Wisegeek.com estimates the average family will spend $11,000 each year to raise a child from birth to high school graduation. Bankrate.com breaks out annual expenditures that include child care, a bigger car, a bigger home, plus $600 a year for education (a figure I know is laughable considering the costs of private schools in San Francisco). After taxes, not including the costs of a college education, Bankrate’s grand total is $190,528.
This is a ginormous amount of money.
$190,528 equals 19 cycling tours around Tuscany for me and my fiancé or 1,524 dinners at our favorite French bistro or 15,877 visits to the corner coffee shop for mochas and croissants.
Now I know $190,528 is not going to drop out of the heavens and into my bank account, but if I had kids, I would “find” that money. Wouldn’t you? I would work an extra job, streamline my holiday shopping list, cut back on nonessentials, become more diligent about investing. And this got me thinking about what I’m doing—or not doing—with my childfree money.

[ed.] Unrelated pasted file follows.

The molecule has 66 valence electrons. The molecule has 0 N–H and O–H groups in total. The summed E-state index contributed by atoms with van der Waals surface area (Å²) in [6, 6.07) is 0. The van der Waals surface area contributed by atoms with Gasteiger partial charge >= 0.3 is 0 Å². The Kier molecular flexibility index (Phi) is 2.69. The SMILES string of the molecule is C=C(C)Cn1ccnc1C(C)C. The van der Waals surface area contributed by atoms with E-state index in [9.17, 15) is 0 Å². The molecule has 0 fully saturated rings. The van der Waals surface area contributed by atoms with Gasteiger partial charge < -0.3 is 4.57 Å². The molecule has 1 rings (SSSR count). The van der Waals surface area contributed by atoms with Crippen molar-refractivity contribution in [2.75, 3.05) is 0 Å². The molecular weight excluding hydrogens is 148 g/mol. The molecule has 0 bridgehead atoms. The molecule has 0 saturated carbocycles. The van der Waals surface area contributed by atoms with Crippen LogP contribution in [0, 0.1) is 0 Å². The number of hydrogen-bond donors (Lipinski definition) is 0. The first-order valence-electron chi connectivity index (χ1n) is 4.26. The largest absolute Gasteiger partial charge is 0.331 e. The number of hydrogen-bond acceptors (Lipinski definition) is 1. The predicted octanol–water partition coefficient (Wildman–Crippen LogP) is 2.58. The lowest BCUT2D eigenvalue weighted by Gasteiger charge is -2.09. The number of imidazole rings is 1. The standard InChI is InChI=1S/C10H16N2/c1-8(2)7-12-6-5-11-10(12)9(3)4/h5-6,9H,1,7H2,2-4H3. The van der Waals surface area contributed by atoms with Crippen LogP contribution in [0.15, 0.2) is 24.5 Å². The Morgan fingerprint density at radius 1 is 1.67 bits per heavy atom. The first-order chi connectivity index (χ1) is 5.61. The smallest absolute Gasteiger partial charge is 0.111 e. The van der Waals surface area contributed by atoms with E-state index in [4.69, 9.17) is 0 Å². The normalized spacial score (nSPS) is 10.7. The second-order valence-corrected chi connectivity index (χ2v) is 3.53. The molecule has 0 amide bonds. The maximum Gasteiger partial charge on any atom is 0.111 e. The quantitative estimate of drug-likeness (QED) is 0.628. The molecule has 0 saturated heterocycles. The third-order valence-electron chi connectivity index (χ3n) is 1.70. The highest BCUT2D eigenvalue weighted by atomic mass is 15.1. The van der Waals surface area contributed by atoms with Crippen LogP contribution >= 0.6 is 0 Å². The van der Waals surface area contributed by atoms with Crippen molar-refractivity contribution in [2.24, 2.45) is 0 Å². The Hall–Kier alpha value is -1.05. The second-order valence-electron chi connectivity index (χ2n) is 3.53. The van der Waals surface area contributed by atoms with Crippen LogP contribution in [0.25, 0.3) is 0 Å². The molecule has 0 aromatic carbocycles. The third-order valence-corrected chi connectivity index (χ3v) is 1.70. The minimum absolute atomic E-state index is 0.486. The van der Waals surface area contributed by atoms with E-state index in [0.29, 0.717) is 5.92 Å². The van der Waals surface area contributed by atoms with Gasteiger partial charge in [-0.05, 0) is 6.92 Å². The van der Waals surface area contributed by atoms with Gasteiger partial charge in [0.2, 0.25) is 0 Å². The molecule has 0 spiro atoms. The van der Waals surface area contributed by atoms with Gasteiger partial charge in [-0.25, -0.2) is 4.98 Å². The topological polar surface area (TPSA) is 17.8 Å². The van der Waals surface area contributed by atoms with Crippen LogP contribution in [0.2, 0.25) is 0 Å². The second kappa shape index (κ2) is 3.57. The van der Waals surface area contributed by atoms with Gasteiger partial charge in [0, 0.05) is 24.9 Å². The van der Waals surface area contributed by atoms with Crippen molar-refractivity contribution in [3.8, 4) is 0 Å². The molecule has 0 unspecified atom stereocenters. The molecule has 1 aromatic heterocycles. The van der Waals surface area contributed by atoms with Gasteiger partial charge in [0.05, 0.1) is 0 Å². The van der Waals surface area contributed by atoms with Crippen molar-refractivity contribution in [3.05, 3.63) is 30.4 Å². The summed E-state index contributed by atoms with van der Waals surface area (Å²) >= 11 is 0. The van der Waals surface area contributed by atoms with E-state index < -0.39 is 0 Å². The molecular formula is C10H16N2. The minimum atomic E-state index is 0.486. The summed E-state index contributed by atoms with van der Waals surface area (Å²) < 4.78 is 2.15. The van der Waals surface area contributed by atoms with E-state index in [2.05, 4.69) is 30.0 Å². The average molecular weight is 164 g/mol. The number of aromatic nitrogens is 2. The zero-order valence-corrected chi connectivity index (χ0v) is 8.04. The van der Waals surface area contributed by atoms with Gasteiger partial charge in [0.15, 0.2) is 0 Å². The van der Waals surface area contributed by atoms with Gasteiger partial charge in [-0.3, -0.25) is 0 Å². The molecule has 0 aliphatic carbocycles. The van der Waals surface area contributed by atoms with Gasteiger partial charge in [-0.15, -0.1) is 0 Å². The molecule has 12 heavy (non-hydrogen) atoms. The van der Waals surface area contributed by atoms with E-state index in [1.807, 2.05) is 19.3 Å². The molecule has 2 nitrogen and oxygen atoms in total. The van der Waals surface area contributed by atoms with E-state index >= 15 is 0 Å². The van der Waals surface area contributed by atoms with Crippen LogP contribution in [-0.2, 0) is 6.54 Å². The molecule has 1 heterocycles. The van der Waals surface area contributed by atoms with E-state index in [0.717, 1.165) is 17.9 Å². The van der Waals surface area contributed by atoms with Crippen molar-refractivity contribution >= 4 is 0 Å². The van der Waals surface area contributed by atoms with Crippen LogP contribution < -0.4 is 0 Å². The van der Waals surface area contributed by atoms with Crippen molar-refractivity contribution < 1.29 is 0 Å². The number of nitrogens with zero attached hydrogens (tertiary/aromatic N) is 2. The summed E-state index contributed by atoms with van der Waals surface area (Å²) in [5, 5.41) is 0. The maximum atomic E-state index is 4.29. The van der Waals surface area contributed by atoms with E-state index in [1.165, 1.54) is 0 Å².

Instead of funding participation in the soccer league, I could be learning how to sail. Instead of supporting an 8th grade class trip to Washington DC over spring break, I could be planning my own off-season visit to the Smithsonian. Instead of covering room, board, tuition, and pizza, I could return to college for an advanced degree in art history or learn how to play the ukulele, make sushi, and become fluent in Italian.
Kind of fun to think about the possibilities, isn’t it?
Kathleen Guthrie is a Northern California–based freelance writer. She is learning to embrace her childfree status.